The Chinese government continues to provide its steel companies with financial subsidies, cash grants, land grants, conversions of debt to equity, debt forgiveness, preferential loans and tax incentives. In the area of materials subsidies, Chinese prices for coke in December 2008 were $241 per metric ton lower than export prices. "Production of one ton of steel requires approximately 0.6 tons of coke," says the study. "This means that Chinese steel producers enjoyed a cost advantage of nearly $145 per metric ton over their international competitors." This advantage flows not only to Chinese producers, but to Chinese manufacturers that use steel in their products -- another "unfair advantage," says Wiley Rein.
China's decision to accelerate its "Going Abroad" strategy will make it even more difficult for U.S. producers to compete against the "Chinese government's intervention in private markets," says the study. "Chinese investment in the 'Going Abroad' strategy will force private U.S. steel companies to compete directly against government-owned and supported companies in the U.S. marketplace, creating significant imbalances that will further distort the steel market."
The Chinese government has directed its Anshan Iron and Steel Group to directly invest in the United States. On May 17, 2010, the company announced a joint venture with Steel Development Co. of Amory, Miss., to build up to five new steel plants in the United States. "Anshan's investment in SDC is the direct result of China's industrial policies," notes Wiley Rein. The 100-percent state-owned enterprise became China's fourth largest steel producer "through government mandated mergers and the receipt of massive government subsidies."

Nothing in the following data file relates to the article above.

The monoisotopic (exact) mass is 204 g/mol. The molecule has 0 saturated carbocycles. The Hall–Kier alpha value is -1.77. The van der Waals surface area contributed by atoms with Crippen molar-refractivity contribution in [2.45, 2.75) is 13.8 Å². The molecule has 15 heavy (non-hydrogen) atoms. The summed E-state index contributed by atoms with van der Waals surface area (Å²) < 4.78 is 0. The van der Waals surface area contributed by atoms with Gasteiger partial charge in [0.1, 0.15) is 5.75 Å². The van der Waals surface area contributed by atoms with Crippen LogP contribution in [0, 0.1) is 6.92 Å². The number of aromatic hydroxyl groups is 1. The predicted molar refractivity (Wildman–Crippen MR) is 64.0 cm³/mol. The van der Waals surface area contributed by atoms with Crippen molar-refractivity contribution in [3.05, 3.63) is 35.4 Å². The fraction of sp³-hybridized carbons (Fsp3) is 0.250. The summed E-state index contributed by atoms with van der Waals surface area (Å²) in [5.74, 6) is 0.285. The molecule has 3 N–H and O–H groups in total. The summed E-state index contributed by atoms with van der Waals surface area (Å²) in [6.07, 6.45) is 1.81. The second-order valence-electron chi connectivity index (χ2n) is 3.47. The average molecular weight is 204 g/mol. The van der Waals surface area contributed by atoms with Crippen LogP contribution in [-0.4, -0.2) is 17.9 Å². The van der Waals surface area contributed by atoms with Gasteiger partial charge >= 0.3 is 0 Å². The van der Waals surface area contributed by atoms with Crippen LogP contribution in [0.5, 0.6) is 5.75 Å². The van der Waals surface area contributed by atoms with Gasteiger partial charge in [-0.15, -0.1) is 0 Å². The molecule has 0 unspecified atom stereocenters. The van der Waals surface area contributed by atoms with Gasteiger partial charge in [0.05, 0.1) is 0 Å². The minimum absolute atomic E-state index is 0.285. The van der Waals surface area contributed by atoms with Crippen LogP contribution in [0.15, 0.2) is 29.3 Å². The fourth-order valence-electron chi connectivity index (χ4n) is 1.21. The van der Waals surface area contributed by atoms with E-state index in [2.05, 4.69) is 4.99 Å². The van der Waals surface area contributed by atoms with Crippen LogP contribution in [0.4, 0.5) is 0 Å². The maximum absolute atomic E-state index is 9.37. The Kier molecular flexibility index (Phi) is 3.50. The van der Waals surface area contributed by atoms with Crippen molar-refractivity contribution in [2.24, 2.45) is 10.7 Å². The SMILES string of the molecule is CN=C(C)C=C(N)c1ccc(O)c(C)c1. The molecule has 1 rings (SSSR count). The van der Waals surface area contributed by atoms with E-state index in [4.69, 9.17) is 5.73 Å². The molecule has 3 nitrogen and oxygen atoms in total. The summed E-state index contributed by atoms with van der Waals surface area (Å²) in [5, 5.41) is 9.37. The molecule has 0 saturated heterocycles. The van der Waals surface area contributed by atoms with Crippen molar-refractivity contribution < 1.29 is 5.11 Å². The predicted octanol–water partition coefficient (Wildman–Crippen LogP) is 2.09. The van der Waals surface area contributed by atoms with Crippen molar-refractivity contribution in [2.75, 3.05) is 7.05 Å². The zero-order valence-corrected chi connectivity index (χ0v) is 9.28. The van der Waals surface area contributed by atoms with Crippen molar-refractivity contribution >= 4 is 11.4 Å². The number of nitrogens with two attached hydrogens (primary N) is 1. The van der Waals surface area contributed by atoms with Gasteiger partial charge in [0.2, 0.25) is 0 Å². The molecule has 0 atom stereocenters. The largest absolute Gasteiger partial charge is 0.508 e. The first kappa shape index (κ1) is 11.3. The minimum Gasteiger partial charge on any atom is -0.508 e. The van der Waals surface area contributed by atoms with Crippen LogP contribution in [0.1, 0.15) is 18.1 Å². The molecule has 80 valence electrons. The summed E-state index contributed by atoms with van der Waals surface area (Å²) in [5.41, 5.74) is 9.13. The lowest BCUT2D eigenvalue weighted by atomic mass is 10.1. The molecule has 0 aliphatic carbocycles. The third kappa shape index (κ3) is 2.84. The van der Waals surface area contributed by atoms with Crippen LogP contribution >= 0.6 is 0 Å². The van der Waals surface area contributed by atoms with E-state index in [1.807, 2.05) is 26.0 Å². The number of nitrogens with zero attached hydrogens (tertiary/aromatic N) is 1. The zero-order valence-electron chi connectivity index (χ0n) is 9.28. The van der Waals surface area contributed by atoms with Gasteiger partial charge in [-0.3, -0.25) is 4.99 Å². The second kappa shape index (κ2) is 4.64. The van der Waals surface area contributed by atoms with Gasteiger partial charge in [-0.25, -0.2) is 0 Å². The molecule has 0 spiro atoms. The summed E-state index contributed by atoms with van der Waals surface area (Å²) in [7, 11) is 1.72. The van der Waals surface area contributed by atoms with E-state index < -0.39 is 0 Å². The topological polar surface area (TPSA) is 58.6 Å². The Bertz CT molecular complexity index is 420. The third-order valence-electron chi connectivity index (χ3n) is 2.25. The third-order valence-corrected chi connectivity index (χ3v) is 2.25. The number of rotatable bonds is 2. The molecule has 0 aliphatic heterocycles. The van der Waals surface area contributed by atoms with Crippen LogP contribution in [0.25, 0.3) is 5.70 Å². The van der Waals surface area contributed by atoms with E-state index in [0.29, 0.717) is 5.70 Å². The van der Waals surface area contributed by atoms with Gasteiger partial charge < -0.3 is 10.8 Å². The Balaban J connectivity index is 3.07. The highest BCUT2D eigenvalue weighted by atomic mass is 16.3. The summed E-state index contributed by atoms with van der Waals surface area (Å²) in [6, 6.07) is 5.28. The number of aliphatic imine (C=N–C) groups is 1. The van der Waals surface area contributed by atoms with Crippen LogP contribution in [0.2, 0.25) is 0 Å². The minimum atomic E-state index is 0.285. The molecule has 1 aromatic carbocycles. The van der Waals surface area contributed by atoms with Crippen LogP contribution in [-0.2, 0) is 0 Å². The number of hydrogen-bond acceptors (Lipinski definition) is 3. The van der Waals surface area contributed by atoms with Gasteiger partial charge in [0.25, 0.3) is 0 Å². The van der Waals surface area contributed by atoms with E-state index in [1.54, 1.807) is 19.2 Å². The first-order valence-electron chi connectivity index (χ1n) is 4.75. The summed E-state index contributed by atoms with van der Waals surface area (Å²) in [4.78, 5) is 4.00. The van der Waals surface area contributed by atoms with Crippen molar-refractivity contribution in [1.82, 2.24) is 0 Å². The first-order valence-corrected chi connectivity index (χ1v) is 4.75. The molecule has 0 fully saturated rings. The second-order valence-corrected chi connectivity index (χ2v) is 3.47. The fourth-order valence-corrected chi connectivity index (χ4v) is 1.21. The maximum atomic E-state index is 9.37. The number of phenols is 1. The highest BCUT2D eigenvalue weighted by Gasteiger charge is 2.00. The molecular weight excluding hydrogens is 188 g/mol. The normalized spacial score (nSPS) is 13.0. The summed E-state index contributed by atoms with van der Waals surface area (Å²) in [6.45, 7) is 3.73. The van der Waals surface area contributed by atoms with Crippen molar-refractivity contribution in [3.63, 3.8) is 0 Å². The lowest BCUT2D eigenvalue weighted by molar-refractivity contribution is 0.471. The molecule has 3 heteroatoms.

China's 2009 "Revitalization Plan," "explicitly identifies Anshan as a recipient of extensive government support in order to strengthen its international competitiveness and to assist Anshan in acquiring strategic resources and establishing operations abroad. . . Anshan is now investing in the U.S. steel market, with the full force and encouragement of the Chinese government."
China is stepping up its global strategy. China's government said it invested $43.3 billion overseas in 2009. Through June 2010, overseas investment had reached $55.2 billion. The OECD says these figures are "substantially" underestimated. Chinese foreign mergers and acquisitions have increased by more than 50 percent in the first half of 2010, according to report from China Daily Online. "Chinese investment into the United States jumped 360 percent in the first half of 2010 compared to the same period last year," according to the Wiley Rein report. "In 2009, Chinese enterprises announced new direct investment in the United States of approximately $5 billion, up from $500 million in 2008, and despite a significant global downturn in such investments. Moreover, Chinese firms acquired or announced that they were starting more than 50 U.S. companies in 2009."